It’s hard for Malle to pick favourites though. “In hindsight, I suppose that I’m more proud of the ones that have been celebrated by the industry, or because they redefined a type of perfume,” he reflects. “But I must say that each time I launch a perfume, although I’m just there to hold the perfumer’s hand, I’m wholeheartedly for it and completely immersed in it. Some are more successful than others, but when I launch, I’m always proud.”
Editions de Parfums Frédéric Malle is located at 14 Burlington Arcade. Learn more about the boutique here.
Explore new products created in honour of the landmark occasion.
By Tamara Abraham
Two hundred years ago, the Burlington Arcade opened “for the sale of jewellery and fancy articles of fashionable demand, for the gratification of the public.” And gratify them it did. Over the past two centuries, it has endured fire, the Blitz and even a poltergeist, but its reputation as a destination for unique and covetable luxuries remains, today attracting over four million visitors per year.
In honour of the landmark anniversary, each of the Burlington Arcade’s retailers have created a limited-edition product. Here, we explore our favourites.
The Edinburgh-based luxury leather goods brand’s signature Midi Tote is a favourite with Lady Gaga and the Duchess of Sussex. Now it has been given a tri-colour makeover inspired by the Burlington Arcade Beadles’ uniforms in navy, ruby and vanilla. We love the bar-shaped closure which is inspired by the folios used by music students for sheet music. £475, available exclusively at Strathberry, 64-65 Burlington Arcade.
Hideaway Café – The Queen Cake
The recipe for Hideaway’s Queen Cake is almost 200 years old, adapted from an 1822 recipe book by Maria Eliza Rundell. Akin to a Victoria sponge, it has a raspberry and rosemary jam filling, as well as raisins soaked in jasmine tea. The pièce de résistance is its “ridiculously thick” buttercream topping, piped in the shape of a flower. Available until 31 March at Hideaway Café, 60-61 Burlington Arcade.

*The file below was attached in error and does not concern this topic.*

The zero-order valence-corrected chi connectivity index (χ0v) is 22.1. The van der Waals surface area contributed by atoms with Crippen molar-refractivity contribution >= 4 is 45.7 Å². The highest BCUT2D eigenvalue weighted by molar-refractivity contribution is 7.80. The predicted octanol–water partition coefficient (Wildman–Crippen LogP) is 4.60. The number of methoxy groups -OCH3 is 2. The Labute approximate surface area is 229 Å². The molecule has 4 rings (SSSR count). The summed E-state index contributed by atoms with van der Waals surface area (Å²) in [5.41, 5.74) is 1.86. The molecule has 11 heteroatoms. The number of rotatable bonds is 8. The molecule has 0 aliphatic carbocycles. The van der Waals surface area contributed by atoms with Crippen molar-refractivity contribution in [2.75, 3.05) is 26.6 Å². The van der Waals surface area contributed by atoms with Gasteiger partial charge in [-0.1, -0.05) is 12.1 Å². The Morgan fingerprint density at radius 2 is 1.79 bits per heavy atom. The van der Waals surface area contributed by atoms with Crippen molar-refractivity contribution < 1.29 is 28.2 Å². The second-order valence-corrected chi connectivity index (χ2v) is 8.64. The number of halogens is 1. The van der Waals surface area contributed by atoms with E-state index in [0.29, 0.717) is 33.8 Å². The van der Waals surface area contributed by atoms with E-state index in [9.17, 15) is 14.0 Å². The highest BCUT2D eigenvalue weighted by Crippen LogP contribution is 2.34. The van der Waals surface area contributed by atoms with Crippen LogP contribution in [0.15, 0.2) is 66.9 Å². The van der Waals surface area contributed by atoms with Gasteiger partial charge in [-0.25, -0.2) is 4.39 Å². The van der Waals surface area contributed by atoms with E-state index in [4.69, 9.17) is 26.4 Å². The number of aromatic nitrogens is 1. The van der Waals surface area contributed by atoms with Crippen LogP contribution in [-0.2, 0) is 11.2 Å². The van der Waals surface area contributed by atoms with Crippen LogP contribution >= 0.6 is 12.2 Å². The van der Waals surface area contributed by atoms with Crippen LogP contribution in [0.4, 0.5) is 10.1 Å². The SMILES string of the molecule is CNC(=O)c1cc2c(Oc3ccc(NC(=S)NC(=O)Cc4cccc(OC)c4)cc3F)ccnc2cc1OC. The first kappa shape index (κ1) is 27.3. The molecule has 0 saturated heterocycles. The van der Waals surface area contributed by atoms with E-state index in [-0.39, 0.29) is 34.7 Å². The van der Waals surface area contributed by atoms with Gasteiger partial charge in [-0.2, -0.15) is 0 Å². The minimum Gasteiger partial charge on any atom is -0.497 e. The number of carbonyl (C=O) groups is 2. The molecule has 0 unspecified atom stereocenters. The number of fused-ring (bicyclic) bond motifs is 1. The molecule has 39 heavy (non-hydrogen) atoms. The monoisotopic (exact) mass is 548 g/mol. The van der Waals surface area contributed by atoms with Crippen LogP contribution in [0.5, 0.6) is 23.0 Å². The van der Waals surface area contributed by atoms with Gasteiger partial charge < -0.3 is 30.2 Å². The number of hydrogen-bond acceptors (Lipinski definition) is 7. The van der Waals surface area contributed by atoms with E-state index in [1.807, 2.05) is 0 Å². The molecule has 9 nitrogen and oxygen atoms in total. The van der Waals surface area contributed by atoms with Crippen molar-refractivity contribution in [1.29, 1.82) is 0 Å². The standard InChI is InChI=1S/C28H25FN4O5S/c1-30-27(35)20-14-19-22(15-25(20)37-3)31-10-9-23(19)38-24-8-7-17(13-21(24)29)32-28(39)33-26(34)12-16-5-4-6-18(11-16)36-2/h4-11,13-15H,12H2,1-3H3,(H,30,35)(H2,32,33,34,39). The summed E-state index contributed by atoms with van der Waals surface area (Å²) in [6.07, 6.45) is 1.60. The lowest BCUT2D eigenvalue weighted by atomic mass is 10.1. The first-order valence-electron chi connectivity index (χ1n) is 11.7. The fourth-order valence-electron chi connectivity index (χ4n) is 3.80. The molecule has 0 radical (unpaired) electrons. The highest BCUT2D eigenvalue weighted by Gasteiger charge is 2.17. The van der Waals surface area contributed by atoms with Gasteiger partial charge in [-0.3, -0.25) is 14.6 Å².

Perfumer Roja Dove has made his new Elixir fragrance available as a 100ml parfum strength Special Edition in honour of the Burlington Arcade’s anniversary. The unique marriage of florals (lily of the valley, geranium, rose, jasmine, ylang ylang, heliotrope and violet) and fruit (raspberry and peach) is balanced by warm cedar, sandal and casmir woods, as well as cinnamon, vanilla, orris, orris sur cèdre, violet leaves and bergamot, plus notes of musk and ambrette in the base. £595, available exclusively at Roja Parfums, 51 Burlington Arcade.
Susannah Lovis – Garrard Art Deco platinum and diamond convertible tiara
Antique jeweller Susannah Lovis is celebrating the Burlington Arcade birthday with a rare Art Deco platinum and diamond convertible tiara by Garrard. This one-of-a-kind piece dates from 1925-1939 and transforms into a necklace, bracelet, pair of earrings and brooch. £79,000, available exclusively at Susannah Lovis, 50 Burlington Arcade.
Ladurée – personalised pistachio and vanilla macaron